Software giants Tor and Python head to Downtown Brooklyn

November 14, 2019 Mary Frost
Well-known software companies Tor Project and Python Software Foundation are opening their first NYC offices at NYU Tandon’s academic technology hub at 370 Jay St. in Downtown Brooklyn. Eagle photo by Mary Frost
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Two of the most prominent open-source software companies in the world are coming to Downtown Brooklyn.

Nonprofits Tor Project and Python Software Foundation are opening their first New York City offices at 370 Jay St., formerly the headquarters of the MTA.

NYU Tandon, which bought the 13-story limestone building (with its 420 perfectly uniform windows) from the MTA in 2012 and has since renovated it to the tune of $500 million, is donating the office space.

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NYU said the additions will feed into their engineering and applied sciences programs, for which the building was specially redesigned.

Tor allows users to browse the internet anonymously, protecting people from surveillance and censorship. (It is also used by those wishing to evade detection by the authorities.) Tor stands for “The Onion Router.” It is both a software and an open network of servers run by volunteers.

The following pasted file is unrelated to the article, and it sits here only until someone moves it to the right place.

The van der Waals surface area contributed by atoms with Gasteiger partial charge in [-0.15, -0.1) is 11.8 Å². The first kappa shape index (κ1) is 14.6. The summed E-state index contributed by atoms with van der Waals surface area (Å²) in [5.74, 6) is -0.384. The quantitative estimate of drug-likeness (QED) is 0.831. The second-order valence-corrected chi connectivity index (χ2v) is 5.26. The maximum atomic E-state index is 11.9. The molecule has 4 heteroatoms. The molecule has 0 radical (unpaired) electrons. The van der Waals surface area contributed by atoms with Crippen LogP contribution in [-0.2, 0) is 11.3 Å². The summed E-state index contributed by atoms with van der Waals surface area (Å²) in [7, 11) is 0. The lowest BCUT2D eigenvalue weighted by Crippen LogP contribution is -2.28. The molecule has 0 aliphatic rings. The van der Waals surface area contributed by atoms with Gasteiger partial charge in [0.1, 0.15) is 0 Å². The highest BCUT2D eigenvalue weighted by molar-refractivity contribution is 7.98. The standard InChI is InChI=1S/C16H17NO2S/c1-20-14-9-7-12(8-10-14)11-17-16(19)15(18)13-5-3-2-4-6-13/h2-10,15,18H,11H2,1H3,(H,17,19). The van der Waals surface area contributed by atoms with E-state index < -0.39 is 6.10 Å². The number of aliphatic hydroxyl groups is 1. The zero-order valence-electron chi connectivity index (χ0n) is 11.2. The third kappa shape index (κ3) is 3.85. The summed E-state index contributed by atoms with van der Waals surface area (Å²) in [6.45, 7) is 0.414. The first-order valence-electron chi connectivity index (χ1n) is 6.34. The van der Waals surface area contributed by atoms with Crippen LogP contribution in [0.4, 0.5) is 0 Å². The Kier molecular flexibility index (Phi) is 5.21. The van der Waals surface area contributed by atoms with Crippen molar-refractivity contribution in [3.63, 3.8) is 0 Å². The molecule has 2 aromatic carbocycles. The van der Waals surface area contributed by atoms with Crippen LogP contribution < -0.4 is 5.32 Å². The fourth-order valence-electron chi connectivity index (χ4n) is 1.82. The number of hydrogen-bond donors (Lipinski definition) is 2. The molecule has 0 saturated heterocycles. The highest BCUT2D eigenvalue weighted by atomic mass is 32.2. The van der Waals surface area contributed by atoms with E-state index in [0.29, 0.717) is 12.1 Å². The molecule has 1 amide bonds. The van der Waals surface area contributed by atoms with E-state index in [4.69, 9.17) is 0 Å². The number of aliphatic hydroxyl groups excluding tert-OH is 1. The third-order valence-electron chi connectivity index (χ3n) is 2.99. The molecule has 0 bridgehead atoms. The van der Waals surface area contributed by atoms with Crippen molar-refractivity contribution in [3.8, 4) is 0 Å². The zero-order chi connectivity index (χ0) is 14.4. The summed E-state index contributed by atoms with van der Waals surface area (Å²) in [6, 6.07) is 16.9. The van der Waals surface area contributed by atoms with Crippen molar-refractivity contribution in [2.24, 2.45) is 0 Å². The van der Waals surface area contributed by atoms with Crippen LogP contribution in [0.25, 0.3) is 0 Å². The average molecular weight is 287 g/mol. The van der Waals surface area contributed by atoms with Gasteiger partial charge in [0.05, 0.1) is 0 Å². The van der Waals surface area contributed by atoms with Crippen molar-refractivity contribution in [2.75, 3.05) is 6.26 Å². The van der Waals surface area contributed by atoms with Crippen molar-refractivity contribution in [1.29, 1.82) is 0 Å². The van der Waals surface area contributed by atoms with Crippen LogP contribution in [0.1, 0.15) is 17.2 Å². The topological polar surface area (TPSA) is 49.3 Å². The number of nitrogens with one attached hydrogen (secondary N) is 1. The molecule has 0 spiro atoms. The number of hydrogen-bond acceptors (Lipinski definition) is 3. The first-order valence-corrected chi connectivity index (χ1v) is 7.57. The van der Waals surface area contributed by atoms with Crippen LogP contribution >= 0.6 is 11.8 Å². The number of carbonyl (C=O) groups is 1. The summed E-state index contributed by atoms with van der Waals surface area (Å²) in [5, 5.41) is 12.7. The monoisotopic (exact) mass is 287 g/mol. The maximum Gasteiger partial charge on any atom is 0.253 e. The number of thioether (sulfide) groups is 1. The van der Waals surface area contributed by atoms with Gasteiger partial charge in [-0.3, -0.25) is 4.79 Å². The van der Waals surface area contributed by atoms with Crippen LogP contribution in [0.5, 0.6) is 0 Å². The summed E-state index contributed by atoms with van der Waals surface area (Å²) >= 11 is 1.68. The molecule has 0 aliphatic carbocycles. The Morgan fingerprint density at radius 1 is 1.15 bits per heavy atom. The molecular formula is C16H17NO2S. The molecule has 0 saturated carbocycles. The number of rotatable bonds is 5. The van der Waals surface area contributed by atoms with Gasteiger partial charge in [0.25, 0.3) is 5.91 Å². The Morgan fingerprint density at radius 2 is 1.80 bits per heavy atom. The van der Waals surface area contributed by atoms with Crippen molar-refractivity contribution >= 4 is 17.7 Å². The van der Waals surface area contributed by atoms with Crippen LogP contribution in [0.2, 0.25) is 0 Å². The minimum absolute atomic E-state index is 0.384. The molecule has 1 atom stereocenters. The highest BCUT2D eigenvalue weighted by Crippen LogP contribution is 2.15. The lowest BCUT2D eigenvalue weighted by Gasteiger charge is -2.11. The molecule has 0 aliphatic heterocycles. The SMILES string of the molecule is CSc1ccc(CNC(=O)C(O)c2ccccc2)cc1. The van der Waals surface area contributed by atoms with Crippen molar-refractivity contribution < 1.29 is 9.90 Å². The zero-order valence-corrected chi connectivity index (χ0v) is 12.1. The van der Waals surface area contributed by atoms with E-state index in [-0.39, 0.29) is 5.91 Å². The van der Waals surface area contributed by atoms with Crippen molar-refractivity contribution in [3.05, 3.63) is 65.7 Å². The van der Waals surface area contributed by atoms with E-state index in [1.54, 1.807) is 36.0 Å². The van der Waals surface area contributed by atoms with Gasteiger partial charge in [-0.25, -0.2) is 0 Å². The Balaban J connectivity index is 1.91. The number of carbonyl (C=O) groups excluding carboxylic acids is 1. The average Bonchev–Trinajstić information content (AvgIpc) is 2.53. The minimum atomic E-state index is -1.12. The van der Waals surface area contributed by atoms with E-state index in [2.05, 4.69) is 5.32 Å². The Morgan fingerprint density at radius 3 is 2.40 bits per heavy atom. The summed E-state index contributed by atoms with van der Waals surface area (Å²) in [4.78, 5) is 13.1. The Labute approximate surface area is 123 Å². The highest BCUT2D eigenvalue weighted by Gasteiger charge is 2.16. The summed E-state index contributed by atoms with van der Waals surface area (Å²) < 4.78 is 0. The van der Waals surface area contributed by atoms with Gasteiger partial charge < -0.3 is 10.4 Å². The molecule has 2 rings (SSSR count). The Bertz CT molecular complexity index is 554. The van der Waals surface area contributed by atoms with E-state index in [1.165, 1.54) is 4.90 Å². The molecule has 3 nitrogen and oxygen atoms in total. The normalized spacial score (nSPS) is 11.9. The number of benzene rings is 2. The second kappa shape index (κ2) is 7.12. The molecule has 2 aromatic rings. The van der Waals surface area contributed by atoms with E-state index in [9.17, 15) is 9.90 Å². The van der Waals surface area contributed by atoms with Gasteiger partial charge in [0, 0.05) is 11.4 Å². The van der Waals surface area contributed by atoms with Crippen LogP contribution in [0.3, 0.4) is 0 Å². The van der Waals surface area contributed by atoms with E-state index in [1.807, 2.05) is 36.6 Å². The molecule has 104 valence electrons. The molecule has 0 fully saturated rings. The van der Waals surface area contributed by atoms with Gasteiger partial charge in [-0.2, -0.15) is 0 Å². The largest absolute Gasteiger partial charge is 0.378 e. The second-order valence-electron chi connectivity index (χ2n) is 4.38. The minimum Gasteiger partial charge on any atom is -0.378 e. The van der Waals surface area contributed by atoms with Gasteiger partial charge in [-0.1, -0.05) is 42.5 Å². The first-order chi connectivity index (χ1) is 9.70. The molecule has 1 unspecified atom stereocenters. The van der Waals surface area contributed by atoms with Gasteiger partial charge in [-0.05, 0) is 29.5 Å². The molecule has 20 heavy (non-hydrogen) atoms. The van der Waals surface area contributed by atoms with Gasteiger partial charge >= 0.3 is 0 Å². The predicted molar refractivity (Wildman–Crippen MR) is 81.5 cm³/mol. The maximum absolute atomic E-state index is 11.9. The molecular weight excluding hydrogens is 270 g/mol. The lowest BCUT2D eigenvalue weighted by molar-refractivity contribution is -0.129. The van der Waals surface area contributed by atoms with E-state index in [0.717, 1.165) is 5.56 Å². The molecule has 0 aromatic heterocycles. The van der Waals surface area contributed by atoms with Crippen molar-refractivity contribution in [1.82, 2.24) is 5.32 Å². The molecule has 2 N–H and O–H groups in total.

Python is the world’s top programming language, with a large library of functions, from multimedia to artificial intelligence to image processing. (Fun fact: Python was named not after the snake, but after British comedy group Monty Python.)

“Both the Tor Project and Python Software Foundation are stewards of open-source technologies that have profoundly changed the digital landscape, and giving their researchers a home on our campus supports their work and encourages ongoing collaborations with our students and faculty,” NYU Tandon Dean Jelena Kovačević said in a statement.

The site is part of the innovation-oriented Brooklyn Tech Triangle, encompassing Downtown Brooklyn, DUMBO, and the Brooklyn Navy Yard.

Students and faculty at NYU Tandon (formerly Brooklyn Polytechnic University) have contributed to Tor and Python projects over the past decade. Among them is cyber security expert Justin Cappos, an NYU Tandon associate professor of computer science and engineering.

“Having researchers affiliated with these organizations on site presents tremendous learning opportunities for both students and faculty,” Cappos said.

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